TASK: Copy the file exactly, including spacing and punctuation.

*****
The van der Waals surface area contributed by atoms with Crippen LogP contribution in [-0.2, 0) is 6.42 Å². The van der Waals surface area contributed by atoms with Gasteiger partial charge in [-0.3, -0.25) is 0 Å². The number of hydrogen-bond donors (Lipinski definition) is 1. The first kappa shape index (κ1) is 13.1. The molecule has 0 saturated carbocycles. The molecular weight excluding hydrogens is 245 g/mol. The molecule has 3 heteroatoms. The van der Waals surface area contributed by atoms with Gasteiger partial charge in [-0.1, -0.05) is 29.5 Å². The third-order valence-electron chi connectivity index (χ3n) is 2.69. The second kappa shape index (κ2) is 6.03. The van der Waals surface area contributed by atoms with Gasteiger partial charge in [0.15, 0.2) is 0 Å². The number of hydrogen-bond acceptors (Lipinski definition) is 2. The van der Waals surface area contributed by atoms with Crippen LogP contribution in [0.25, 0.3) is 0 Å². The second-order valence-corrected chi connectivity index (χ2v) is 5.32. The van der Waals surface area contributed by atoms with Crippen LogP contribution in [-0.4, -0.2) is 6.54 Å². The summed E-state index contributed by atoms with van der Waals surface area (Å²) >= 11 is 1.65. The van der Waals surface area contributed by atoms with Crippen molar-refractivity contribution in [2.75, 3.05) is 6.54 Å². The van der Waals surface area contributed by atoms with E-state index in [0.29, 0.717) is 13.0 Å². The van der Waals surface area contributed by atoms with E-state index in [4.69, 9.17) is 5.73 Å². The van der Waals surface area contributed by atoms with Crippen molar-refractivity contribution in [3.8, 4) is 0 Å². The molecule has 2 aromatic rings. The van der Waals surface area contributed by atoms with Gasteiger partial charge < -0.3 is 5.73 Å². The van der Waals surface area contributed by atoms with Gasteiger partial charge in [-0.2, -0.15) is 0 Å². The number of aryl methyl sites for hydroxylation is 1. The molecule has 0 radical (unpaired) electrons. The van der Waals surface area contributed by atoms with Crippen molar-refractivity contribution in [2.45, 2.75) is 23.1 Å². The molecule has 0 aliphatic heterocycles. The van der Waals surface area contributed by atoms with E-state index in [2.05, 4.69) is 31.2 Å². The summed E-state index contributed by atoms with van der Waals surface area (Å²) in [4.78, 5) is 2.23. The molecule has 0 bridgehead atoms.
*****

The van der Waals surface area contributed by atoms with Crippen LogP contribution in [-0.2, 0) is 6.42 Å². The van der Waals surface area contributed by atoms with Gasteiger partial charge in [-0.3, -0.25) is 0 Å². The number of hydrogen-bond donors (Lipinski definition) is 1. The first kappa shape index (κ1) is 13.1. The molecule has 0 saturated carbocycles. The molecular weight excluding hydrogens is 245 g/mol. The molecule has 3 heteroatoms. The van der Waals surface area contributed by atoms with Gasteiger partial charge in [-0.1, -0.05) is 29.5 Å². The third-order valence-electron chi connectivity index (χ3n) is 2.69. The second kappa shape index (κ2) is 6.03. The van der Waals surface area contributed by atoms with Gasteiger partial charge in [0.15, 0.2) is 0 Å². The number of hydrogen-bond acceptors (Lipinski definition) is 2. The van der Waals surface area contributed by atoms with Crippen LogP contribution in [0.25, 0.3) is 0 Å². The second-order valence-corrected chi connectivity index (χ2v) is 5.32. The van der Waals surface area contributed by atoms with Crippen LogP contribution in [-0.4, -0.2) is 6.54 Å². The summed E-state index contributed by atoms with van der Waals surface area (Å²) >= 11 is 1.65. The van der Waals surface area contributed by atoms with Crippen molar-refractivity contribution in [2.75, 3.05) is 6.54 Å². The van der Waals surface area contributed by atoms with E-state index in [0.29, 0.717) is 13.0 Å². The van der Waals surface area contributed by atoms with E-state index in [4.69, 9.17) is 5.73 Å². The van der Waals surface area contributed by atoms with Crippen molar-refractivity contribution in [3.8, 4) is 0 Å². The molecule has 2 aromatic rings. The van der Waals surface area contributed by atoms with Gasteiger partial charge < -0.3 is 5.73 Å². The van der Waals surface area contributed by atoms with Gasteiger partial charge in [-0.2, -0.15) is 0 Å². The number of aryl methyl sites for hydroxylation is 1. The molecule has 0 radical (unpaired) electrons. The van der Waals surface area contributed by atoms with Crippen molar-refractivity contribution in [2.45, 2.75) is 23.1 Å². The molecule has 0 aliphatic heterocycles. The van der Waals surface area contributed by atoms with E-state index in [2.05, 4.69) is 31.2 Å². The summed E-state index contributed by atoms with van der Waals surface area (Å²) in [4.78, 5) is 2.23. The molecule has 0 bridgehead atoms.